Some older cars can just make you smile, by virtue of styling cues from a bygone era, flashy chrome, vibrant colors, endearing quirkiness, or maybe all of those things. Some cars just look happy. This is not such a car. This stripped-down, full-size Ford rolling slowly down a highway on a hot summer afternoon presents an expression of dour seriousness. No fluffy frivolity here; this car has a job to do, and it’s doing it, with as little fuss and fanfare as possible. Both full-size sedans and bare-bones cars have virtually disappeared from the car market in recent decades, which makes this sighting rather unexpected… still not happy, but certainly unexpected.
Stripped-down cars weren’t necessarily cheap cars. A Ford Custom like the one above wasn’t cheap in absolute terms (at $2,350 it cost 18% more than a base model Falcon), but it shined when measured in dollars-per-pound. The Custom was a full-sized car – identical in measurement to a Galaxie 500, but with absolutely no frills. For buyers needing a big vehicle at minimal cost, cars like the Custom were perfect. Or at least they were acceptable.
Ford’s Custom nameplate dated from 1949, but had somewhat of a sporadic history in the company’s 1950s lineup. After a brief hiatus, the Custom re-emerged in 1957, filling the role as Ford’s base trim model – a role it served for three years before another hiatus.
For 1964, Ford again reintroduced the Custom, filling a similar role as the ’57 model – a no-frills car offered as a 2-door or 4-door sedan. 1964 Fords featured a new design, and they were completely redesigned again for ’65, making this single model year instantly identifiable. On a dressed-up Galaxie, this design can seem somewhat busy, but with the Custom’s lack of ornamentation, one can see it’s a rather clean shape.
Ford Custom buyers fell into a few discrete categories. Many were sold to police departments or taxi companies, with Ford offering numerous police configurations in 2-doors, 4-doors and wagons with a 6-cyl. and several V-8 engine options. Taxi packages were offered only as 6-cyl. 4-doors.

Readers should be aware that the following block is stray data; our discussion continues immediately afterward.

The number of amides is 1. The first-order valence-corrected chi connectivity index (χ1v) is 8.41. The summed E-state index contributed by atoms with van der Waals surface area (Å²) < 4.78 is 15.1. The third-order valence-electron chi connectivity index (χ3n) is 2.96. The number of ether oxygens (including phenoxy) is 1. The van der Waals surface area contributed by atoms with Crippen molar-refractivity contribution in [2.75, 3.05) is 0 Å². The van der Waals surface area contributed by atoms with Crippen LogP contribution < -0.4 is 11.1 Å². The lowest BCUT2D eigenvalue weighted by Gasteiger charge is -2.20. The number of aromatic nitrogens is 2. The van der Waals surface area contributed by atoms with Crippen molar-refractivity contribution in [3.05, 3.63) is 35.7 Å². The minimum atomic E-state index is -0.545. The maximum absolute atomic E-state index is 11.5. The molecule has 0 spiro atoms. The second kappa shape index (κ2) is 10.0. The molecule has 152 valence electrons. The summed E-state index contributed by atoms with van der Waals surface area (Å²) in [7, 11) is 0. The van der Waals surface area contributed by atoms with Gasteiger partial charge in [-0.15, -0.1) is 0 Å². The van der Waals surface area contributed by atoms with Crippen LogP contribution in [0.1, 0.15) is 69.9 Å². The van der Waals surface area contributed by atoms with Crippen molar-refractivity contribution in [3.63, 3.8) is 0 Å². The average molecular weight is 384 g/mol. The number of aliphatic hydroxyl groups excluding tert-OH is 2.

Another significant market was that of business fleets. Companies that purchased fleet cars in the 1960s sought conservative, fuss-free, full-size sedans – cars that would imply that a good business decision was made in the vehicle’s purchase. And nothing too showy that would cause customers to wonder just how their money was really being spent.
A third group would also buy these cars: Cheapskates. Such people presumably needed a full-size car, but had no appetite for unnecessary superficialities that came along with buying a Galaxie for $160 more.
It’s unclear just what share of Ford Custom’s output was consumed by each of these three groups, but it is generally thought that police and taxi buyers made the bulk of the base Custom sales, while the slightly less austere Custom 500 (featuring additional chrome trim, upgraded interiors, carpet and armrests for instance) took the bulk of business and cheapskate sales.
Regardless, Ford sold nearly 100,000 base Customs in 1964, and another 90,000 Custom 500s. While that pales to the 591,000 Galaxies produced that year, it still shows that stripped-down full-size cars had quite a following. This yielded enough of a market that Ford offered a bargain “Custom” version of its full-size cars for the next 14 years. After the mid-1960s, however, the concept of a stripped-down full-size sedan began to lose some appeal. Ford’s output of Customs diminished nearly every year from 1966 through 1978 (for the last four years, Custom was only offered to fleet customers).
It’s hard to tell just what this base Custom 2-door’s purpose was early in its life, though my guess is that this was a non-police vehicle (due to the dealer sticker on the trunk lid, which would have been rare for a police car, and the lack of a spotlight). Dual exhausts suggest a V-8 under the hood (4 different V-8s were available, in addition to the standard Six), though the current engine isn’t necessarily what came from the factory.
I spotted this car on Interstate 90 in eastern South Dakota, a stretch of highway whose speed limit is 80 miles per hour. The Ford, however, was traveling about 20 mph slower than most traffic. This difference in speed made it tough to take a full range of photos, but only one picture is necessary to take a mental journey back to the past. After all, stark austerity – the type of austerity as defined by this Ford – is awfully uncommon in modern times.
It’s a bit impressive to see someone keeping the faith of austerity alive. This side profile shows the Custom’s painted (instead of chromed) window frames and the lack of side trim brightwork. This isn’t exactly a happy face, but it gets the job done. And when it comes to stripped-down cars, that’s pretty much the purpose.
Photographed in Hanson County, South Dakota in July, 2018.